April 13, 2022 | 11:06
BoC: The Big Five-O
The Bank of Canada hiked its key overnight lending rate 50 bps to 1.0%, as widely expected. The outsized rate hike was the first 50 bp gulp since May 2000, and followed a like-sized hike by the RBNZ just hours earlier. In addition, the Bank also announced that it will begin to reduce its balance sheet, by simply not reinvesting maturing bonds (i.e., the start of QT). This double-dose of tightening medicine is aimed squarely at feverish inflation—while Canada's headline rate of 5.7% looks a bit mild versus some others, it's about to pop above 6% and is still somewhat flattered by the absence of used car prices.
The Bank's commentary certainly suggests that hefty hikes aren't done yet. Not only did they flatly state that "interest rates will need to rise further", but they have actually upgraded their inflation forecast (no surprise) and their growth projection (big surprise) for this year. This will leave the economy "moving into excess demand and inflation persisting well above target".
On the balance sheet: The Bank announced that they are not actively considering selling bonds. They will not be buying in the primary or secondary market once QT begins (April 26). The last secondary operation is on April 21, and the last auction purchase will be at the April 21 10-year auction.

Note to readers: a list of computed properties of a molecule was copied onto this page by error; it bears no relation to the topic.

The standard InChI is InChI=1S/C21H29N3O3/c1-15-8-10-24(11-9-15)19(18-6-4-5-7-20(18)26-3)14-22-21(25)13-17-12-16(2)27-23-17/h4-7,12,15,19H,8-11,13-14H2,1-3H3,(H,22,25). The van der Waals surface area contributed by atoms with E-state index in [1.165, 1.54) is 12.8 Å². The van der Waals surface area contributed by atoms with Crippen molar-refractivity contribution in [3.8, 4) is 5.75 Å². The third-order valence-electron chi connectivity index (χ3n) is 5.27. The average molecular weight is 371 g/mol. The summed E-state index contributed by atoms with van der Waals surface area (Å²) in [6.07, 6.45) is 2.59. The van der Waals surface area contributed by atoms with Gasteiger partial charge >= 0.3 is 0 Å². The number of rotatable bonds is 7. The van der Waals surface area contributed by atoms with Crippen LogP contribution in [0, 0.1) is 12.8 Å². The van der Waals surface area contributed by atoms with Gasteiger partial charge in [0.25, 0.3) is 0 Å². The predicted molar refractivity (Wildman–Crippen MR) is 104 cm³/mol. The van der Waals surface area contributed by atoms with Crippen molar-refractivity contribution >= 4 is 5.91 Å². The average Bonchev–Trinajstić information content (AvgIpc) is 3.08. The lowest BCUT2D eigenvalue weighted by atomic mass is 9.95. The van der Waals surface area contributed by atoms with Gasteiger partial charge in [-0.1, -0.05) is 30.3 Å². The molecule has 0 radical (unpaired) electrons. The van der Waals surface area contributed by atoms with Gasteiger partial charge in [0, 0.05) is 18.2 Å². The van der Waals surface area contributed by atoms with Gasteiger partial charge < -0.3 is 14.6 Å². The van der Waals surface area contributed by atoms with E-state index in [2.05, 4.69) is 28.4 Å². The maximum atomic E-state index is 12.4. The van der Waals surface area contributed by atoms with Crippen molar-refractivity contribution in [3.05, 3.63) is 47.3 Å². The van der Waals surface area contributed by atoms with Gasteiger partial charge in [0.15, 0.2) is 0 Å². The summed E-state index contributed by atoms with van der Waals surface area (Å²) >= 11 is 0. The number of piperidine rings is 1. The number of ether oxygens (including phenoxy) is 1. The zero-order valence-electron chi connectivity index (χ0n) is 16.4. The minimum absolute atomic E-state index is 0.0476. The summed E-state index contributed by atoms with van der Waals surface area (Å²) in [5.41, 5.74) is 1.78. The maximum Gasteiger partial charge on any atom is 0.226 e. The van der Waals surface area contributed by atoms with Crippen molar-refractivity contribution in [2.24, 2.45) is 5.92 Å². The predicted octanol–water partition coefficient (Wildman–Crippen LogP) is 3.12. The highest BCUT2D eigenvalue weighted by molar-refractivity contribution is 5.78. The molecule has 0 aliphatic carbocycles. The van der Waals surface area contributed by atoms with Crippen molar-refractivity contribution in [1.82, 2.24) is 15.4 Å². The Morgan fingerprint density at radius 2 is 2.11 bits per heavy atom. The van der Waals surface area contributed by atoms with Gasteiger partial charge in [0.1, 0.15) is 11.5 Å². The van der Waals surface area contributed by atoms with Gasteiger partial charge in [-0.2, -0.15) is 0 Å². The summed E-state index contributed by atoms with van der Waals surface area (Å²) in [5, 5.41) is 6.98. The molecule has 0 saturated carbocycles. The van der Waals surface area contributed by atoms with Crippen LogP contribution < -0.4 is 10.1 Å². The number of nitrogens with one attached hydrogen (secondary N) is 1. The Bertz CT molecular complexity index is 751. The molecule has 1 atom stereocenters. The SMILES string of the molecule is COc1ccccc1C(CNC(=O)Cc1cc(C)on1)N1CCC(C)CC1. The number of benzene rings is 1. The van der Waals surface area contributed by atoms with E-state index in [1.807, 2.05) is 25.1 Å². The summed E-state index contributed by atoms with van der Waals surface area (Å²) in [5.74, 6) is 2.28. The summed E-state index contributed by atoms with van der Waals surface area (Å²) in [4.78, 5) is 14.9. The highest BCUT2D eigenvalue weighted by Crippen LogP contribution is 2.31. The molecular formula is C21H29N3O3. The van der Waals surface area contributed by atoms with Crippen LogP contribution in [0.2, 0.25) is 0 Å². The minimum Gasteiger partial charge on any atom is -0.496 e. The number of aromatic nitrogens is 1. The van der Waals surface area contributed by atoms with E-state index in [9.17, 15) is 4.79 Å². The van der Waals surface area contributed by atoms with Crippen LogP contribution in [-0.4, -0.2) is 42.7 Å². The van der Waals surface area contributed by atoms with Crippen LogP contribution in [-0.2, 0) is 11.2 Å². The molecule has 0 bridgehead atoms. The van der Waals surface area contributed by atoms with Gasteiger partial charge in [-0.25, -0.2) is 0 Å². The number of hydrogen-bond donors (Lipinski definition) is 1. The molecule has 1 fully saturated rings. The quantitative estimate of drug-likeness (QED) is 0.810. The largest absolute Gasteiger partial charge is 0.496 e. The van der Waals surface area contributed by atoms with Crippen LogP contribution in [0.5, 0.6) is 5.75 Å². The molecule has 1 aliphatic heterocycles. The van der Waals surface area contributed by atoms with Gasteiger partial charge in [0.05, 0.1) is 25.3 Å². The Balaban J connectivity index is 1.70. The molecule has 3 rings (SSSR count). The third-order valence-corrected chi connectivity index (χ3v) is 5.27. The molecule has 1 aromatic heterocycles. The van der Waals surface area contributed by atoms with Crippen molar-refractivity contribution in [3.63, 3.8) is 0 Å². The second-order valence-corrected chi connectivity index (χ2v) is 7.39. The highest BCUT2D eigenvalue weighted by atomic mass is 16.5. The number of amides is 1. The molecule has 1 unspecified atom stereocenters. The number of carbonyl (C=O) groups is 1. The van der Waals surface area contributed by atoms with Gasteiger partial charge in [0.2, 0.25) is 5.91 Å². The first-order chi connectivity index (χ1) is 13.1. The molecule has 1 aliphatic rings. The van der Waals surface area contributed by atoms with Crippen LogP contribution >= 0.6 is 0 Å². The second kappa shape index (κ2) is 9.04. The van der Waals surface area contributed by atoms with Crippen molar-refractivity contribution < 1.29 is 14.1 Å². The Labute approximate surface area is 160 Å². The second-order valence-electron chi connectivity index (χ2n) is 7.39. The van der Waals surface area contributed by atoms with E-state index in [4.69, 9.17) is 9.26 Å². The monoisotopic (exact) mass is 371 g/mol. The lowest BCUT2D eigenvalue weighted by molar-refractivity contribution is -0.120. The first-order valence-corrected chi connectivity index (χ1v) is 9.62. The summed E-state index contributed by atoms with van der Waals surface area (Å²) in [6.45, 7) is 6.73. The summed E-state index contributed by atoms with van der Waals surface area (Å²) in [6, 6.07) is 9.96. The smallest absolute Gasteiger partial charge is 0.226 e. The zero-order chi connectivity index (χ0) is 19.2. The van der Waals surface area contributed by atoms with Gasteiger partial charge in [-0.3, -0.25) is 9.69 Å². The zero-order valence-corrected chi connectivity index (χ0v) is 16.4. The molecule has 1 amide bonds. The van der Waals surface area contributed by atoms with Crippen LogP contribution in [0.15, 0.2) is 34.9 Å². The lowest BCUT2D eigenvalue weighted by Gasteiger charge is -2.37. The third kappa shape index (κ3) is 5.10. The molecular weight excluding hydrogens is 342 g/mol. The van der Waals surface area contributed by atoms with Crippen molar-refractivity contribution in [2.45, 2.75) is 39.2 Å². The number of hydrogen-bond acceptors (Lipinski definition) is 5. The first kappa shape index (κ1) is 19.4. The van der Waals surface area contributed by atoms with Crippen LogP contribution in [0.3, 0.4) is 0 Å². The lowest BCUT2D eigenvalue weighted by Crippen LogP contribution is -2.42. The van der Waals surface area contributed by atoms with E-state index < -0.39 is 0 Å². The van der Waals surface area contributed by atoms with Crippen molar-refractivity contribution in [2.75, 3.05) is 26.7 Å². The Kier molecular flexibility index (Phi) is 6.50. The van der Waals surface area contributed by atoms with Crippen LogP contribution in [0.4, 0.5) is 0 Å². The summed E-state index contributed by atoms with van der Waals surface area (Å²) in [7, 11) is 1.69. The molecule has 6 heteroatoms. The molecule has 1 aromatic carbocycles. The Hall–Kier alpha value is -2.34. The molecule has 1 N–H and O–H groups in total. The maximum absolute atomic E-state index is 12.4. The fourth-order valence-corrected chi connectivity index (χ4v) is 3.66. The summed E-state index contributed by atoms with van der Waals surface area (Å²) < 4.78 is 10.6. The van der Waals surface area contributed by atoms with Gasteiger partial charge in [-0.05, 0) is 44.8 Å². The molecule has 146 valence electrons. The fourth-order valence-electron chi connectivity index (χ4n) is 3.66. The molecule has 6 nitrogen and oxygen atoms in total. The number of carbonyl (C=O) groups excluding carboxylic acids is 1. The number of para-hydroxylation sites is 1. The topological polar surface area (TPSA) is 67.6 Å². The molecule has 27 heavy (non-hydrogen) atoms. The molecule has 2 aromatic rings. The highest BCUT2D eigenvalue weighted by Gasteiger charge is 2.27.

The Bank's economic forecast was boosted this year, but shaved in 2023. Their call on Q1 edged up to 3.0% (we're now at 4.0%), but they are looking for a major re-opening pop in Q2 with a whopping 6.0% sprint in this quarter (we see a much milder 2.5%). As a result, they have actually lifted this year's growth estimate to an above consensus 4.2% pace (we are 3.5% and consensus is 3.9%). Meantime, and of no surprise, their inflation call has been cranked higher from three months ago, alongside the sprint in oil and other commodity prices. The Bank is not far from our view for this year (see table), but they look for a much more notable moderation in 2023 (to just 2.4% by year-end).
The Bank also updated its estimate of neutral interest rates, and this is potentially important. Previously, they had them pegged in a range of 1.75%-to-2.75%, but now see them 25 bps higher at 2.0%-to-3.0%. We believe that the Bank will get the policy rate to at least the low end of that range as quickly as reasonably possible, before then shifting to a meeting-by-meeting game-time decision—which we believe will be a series of 25 bp hikes on alternate meetings, until they get to the higher end of the neutral range.
A few key quotes from the Bank today:
Bottom Line: The Bank of Canada delivered on the expected 50 bp rate hike and the beginning of balance sheet reduction (QT) in a combination of measures aimed at cooling much-too-hot-for-anyone's-comfort inflation. The stern measures were backed up by stern words, pointing to the strong possibility of a follow-up 50 bp hike at the June 1 meeting. The task at hand is clear to all, and the need for speed is obvious.
As a result of the Bank's upbeat view on growth, their concerns over inflation becoming entrenched, and their upward revision to neutral, we are lifting our call on BoC rate hikes by a further 25 bp for this year. We look for a 50 bp hike in June, and another such move in July, quickly bringing the overnight rate to 2.0%, or the low end of neutral. We thus now see the Bank hiking by a further 125 bps this year to end at 2.25% (previously 2.0%), while still expecting another total of 50 bps in 2023, bringing the end point on rates to 2.75% (previously 2.50%), the upper end of their neutral range.